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Microsoft Releases Azure Service Fabric Mesh as a Public Preview

| by Steef-Jan Wiggers Follow 7 Followers on Jul 23, 2018. Estimated reading time: 3 minutes |

Service Fabric now has a relative in the cloud – Azure Service Fabric Mesh, a fully-managed service in Azure that will enable developers to deploy and operate containerised applications. This service is now publicly in preview after its initial private preview debut during Build 2018 last May.

The Azure Service Fabric Mesh is a platform service in Azure managed by Microsoft, which allows developers to host their microservices or cloud-native applications packaged in containers. With Service Mesh Fabric Microsoft takes care of the infrastructure scale-up and scale-out needs of these services and applications.

At Build 2018 Microsoft demonstrated Azure Service Fabric Mesh for the first time, and now has made it publicly available in order to received feedback from users of this service. With this release, Microsoft also made Service Fabric Mesh tools available for download in Visual Studio 2017. Moreover, with these tools, developers can describe Service Fabric applications by using YAML – a human-friendly data serialisation standard for all programming languages.

Source: https://blogs.msdn.microsoft.com/visualstudio/2018/07/16/azure-service-fabric-mesh-tools-now-available-for-visual-studio-2017/

According to the overview documentation of Azure Service Fabric Mesh, the service consists of clusters of machines that span Azure Availability Zones and/or regional geopolitical boundaries. All cluster operations are hidden from the developer. Tom Kerhove, an Azure consultant at Codit, a Microsoft Azure MVP, and one of the early testers of Service Fabric Mesh, told InfoQ:

The Service Fabric Mesh allows me to focus on my application and not the cluster. 

Furthermore, unlike the on-premise Azure Service Fabric, Azure Service Fabric Mesh takes care of various management details, such as container orchestration, routing, lifecycle management, compliance, security and monitoring according to Chacko Daniel, a principal program manager for Azure Service Fabric, in a channel 9 Azure Friday video.

 
Source (Screenshot): https://channel9.msdn.com/Shows/Azure-Friday/Azure-Service-Fabric-Mesh-preview

During the presentation in the video, Daniel mentions that during the preview period, users can only run a maximum of five applications, and the largest container is limited to four CPU cores, and 16-GB RAM. 

Developers can start with the new Visual Studio Tools for Service Fabric Mesh, build or choose one of the applications they want to lift-and-shift to the cloud, package them into a container – either Windows or Linux, and subsequently deploy by using the Azure CLI with an application manifest to the Service Fabric Mesh service. The manifest file contains the specification of the set of services in the application along with any scale and networking requirements.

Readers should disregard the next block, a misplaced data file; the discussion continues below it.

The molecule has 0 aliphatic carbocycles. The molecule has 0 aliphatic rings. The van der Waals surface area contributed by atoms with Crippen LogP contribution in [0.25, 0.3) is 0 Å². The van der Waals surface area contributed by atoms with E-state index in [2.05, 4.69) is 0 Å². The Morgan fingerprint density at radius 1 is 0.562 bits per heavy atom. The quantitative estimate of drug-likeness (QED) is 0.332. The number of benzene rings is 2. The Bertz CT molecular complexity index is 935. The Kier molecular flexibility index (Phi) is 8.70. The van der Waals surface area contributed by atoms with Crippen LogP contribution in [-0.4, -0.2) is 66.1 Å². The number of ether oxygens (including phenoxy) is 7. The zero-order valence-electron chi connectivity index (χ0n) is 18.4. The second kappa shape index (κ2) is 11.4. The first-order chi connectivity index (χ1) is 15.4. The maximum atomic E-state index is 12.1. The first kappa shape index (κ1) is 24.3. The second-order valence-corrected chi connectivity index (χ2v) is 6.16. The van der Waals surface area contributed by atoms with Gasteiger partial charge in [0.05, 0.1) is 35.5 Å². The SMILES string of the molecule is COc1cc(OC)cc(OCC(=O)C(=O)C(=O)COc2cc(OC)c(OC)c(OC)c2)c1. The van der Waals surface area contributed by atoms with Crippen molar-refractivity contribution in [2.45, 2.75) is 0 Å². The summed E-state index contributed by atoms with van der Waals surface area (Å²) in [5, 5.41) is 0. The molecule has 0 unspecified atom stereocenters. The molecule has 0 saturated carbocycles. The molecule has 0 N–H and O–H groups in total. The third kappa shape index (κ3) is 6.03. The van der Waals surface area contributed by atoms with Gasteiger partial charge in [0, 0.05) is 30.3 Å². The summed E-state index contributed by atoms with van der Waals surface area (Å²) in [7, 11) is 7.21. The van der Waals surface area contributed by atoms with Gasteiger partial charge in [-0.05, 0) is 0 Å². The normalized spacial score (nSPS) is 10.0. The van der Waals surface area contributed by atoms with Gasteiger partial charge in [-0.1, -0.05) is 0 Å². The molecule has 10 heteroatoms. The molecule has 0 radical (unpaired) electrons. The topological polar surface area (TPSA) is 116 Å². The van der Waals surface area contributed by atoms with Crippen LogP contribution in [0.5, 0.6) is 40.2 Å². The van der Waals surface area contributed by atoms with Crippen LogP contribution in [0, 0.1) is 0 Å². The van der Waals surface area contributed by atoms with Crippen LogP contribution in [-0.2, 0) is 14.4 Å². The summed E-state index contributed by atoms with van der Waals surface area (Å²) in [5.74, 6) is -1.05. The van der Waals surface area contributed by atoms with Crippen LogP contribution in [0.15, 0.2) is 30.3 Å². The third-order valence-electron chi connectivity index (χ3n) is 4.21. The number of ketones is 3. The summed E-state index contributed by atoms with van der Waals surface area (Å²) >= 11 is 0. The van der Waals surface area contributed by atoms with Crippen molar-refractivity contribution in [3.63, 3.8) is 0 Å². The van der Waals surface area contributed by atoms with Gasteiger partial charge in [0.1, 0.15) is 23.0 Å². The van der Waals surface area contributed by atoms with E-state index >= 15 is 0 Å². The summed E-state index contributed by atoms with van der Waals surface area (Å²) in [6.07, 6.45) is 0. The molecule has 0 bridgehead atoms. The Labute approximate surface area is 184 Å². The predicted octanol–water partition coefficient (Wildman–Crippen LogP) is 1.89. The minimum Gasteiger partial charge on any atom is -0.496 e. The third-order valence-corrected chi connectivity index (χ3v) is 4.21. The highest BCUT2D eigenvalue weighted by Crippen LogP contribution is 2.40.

Source: https://azure.microsoft.com/en-us/blog/azure-service-fabric-mesh-is-now-in-public-preview/

With Service Fabric Mesh developers can build stateless or stateful services similar to what is possible for Service Fabric. Tom Kerkhove, who wrote an extensive blog post around Service Fabric Mesh preview told InfoQ:

This service not only allows me to run Service Fabric applications which are stateful, but you can also run any container workload on it.

Furthermore, Service Fabric Mesh has other capabilities like elastic scaling, easy deployment, container support, and built-in support for Envoy – an open-source edge and service proxy enabling developers to use routing rules for flexible traffic routing.

 
Source: https://www.codit.eu/blog/service-fabric-mesh-a-new-way-of-running-containerized-applications/

The Azure Service Fabric Mesh can offer enterprises a platform to move their services to in the future. In a SiliconAngle article, Holger Mueller, principal analyst and vice president of Constellation Research Inc., said:

Although many enterprises want to move to serverless platforms as soon as they can, they struggle with understanding, implementing and managing these complex infrastructures. The announcement of Azure Service Fabric Mesh is a key step ingredient for CXOs that want to build next-generation applications on serverless infrastructure. We’ll have to check on the platform’s adoption in a few quarters from now.

Today the Azure Service Fabric Mesh is available in three Azure regions - US West, US East, and Europe West - and Microsoft expects to expand to other Azure regions in the coming months. Furthermore, more details documentation are available at the Service Fabric Mesh documentation page.

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